Abby Wambach has had an incredibly volatile year. The retired United States soccer star admitted in September that she abused alcohol and prescription pills for years. Fast forward to the present, and Wambach is now married (to a Christian blogger) and sober. She also doesn't appear to miss soccer at all, which seems surprising at first glance for such a big part of her life. But with more thought, it makes sense exactly because it was such a big part of her life.
Throughout the ordeal of getting sober, Wambach said there was a lot of introspection. "I accepted who I was, the mistakes that I made," she told The Associated Press. "The number one thing I could do for myself was to start loving myself again. The choice to do that saved my life." Wambach married Glennon Doyle last month. Doyle may not be an international soccer superstar, but she is a New York Times' bestselling author, speaker and activist who created Momastery, a popuiar blog for women. One of Doyle's posts has been shared more than 4 million times.
Before meeting Doyle, Wambach's life was threatening to spiral out of control. She was arrested in Portland on a DUI in April 2016. She took to Facebook to apologize for her mistake. Some praised her recognition of herself as a role model that should be held to a higher standard, whereas others found the apology insincere. However, it wasn't until her memoir, "Forward", came out in September of 2016 that the full extent of her troubles were revealed. Wambach detailed a harrowing ordeal with the prescriptions pills that come from the physical abuse of being a professional athlete and the alcoholism that fame can bring about. Wambach pleaded guilty to her drunk driving charge, and she entered a diversion treatment.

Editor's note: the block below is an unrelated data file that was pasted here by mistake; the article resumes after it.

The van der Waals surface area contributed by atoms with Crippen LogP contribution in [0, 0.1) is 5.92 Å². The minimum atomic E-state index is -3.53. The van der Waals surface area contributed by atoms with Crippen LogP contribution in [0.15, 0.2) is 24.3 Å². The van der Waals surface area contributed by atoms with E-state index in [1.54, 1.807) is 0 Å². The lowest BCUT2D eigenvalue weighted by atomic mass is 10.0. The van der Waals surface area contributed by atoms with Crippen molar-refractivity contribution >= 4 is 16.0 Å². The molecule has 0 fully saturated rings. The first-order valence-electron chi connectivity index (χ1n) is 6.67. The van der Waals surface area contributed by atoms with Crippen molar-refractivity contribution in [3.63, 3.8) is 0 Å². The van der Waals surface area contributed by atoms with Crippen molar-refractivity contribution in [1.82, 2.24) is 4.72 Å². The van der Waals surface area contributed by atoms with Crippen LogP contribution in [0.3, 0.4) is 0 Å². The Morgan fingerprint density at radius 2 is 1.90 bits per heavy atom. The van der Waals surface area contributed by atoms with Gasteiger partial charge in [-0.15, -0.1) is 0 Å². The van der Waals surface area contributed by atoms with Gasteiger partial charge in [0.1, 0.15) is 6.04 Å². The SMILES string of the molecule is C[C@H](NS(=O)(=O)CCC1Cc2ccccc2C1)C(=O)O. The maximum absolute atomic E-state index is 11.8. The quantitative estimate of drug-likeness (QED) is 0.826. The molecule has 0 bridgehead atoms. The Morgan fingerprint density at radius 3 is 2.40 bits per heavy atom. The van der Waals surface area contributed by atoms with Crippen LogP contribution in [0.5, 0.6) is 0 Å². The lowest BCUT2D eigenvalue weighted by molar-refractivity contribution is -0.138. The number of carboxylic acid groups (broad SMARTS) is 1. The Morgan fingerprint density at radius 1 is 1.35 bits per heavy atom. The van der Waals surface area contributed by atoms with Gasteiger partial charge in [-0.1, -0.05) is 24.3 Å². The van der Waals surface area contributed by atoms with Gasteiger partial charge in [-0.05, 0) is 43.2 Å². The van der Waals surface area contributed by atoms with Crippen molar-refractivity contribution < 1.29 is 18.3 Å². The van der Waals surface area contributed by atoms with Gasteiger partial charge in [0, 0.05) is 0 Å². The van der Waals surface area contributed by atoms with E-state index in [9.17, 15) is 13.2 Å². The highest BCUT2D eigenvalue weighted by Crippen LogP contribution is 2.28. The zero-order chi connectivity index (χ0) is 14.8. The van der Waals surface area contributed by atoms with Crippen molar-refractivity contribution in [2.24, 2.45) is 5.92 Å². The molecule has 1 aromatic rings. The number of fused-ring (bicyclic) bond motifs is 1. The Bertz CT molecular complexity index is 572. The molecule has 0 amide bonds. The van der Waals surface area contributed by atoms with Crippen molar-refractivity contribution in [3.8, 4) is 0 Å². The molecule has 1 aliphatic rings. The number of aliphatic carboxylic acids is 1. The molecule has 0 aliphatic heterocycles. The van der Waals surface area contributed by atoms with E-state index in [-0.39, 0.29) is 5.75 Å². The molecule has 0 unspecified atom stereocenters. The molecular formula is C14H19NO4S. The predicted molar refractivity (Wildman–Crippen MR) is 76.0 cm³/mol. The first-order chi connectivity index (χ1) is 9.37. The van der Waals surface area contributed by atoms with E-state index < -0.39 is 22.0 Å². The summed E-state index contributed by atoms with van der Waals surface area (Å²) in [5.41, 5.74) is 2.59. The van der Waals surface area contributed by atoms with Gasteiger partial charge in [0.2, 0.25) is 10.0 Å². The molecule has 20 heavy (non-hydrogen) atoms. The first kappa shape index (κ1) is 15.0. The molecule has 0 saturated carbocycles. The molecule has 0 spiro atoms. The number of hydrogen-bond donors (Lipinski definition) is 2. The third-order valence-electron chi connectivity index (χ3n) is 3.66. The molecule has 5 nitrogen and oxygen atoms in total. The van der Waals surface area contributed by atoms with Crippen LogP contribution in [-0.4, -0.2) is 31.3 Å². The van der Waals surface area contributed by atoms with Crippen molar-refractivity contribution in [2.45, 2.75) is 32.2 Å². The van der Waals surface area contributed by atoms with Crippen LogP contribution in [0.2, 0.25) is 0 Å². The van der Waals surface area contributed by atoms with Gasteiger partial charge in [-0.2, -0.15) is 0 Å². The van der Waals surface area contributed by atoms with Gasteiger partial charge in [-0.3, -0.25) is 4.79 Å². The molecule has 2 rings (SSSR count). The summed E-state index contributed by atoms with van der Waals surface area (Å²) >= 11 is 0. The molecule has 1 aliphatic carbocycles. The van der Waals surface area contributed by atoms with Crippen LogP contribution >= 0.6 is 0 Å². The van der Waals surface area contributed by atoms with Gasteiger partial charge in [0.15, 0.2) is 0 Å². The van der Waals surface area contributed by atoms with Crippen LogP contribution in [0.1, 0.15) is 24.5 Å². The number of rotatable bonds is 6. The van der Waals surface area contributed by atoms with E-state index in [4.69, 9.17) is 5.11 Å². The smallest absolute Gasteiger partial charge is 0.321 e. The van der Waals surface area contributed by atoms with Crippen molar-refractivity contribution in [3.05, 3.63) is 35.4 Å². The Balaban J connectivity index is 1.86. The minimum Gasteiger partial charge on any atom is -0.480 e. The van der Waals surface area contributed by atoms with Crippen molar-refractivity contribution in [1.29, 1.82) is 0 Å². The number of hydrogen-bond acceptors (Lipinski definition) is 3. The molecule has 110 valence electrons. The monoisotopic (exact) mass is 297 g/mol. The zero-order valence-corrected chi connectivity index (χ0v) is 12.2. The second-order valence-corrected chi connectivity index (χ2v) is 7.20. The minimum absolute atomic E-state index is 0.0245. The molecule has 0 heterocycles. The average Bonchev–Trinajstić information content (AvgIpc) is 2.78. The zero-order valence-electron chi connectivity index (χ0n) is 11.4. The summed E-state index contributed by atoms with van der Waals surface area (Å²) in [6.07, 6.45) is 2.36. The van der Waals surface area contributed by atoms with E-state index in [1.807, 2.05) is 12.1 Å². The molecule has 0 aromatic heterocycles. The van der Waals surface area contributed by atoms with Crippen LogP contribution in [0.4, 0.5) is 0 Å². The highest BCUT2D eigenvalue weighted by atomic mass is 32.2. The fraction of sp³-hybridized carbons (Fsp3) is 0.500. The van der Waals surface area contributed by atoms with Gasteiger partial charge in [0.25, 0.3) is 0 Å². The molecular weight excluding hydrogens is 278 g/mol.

"Thinking about the DUI, and thinking about how I wanted the DUI to impact me, it was an intentional decision to make that moment into the best thing that ever happened to me, a start to a better life," she said. "I couldn't anticipate over a year later the joy I would feel now. I'm just so grateful because I just did it one step at a time, and I did it without hiding."
Since then, Wambach has made lemons into lemonade. She saw her lowest point not as a pit, but as an elevator.
"That night getting arrested was one of the best things that has ever happened to me," she said. "Because if I don't get so publicly shamed and publicly humiliated, I don't think I wake up." Wambach was a role model throughout her soccer career. The 36-year-old played internationally from 2003 until her retirement last year. And although she (deservedly, by her own admission) may have fallen out of grace, she's taking her hardships as an opportunity and a challenge to go back to being the positive influence that she wants to be.
"A year and a half ago when I was really struggling and pretty sick, if you were to tell me I'd be a stepmom and sober and living in Florida and as happy as I've ever been, I would have called you a liar," she said. "We've got a 14-year-old, an 11-year-old and a 9-year-old and these are the best teachers I've ever had." There is no question that Wambach will try to return the favor.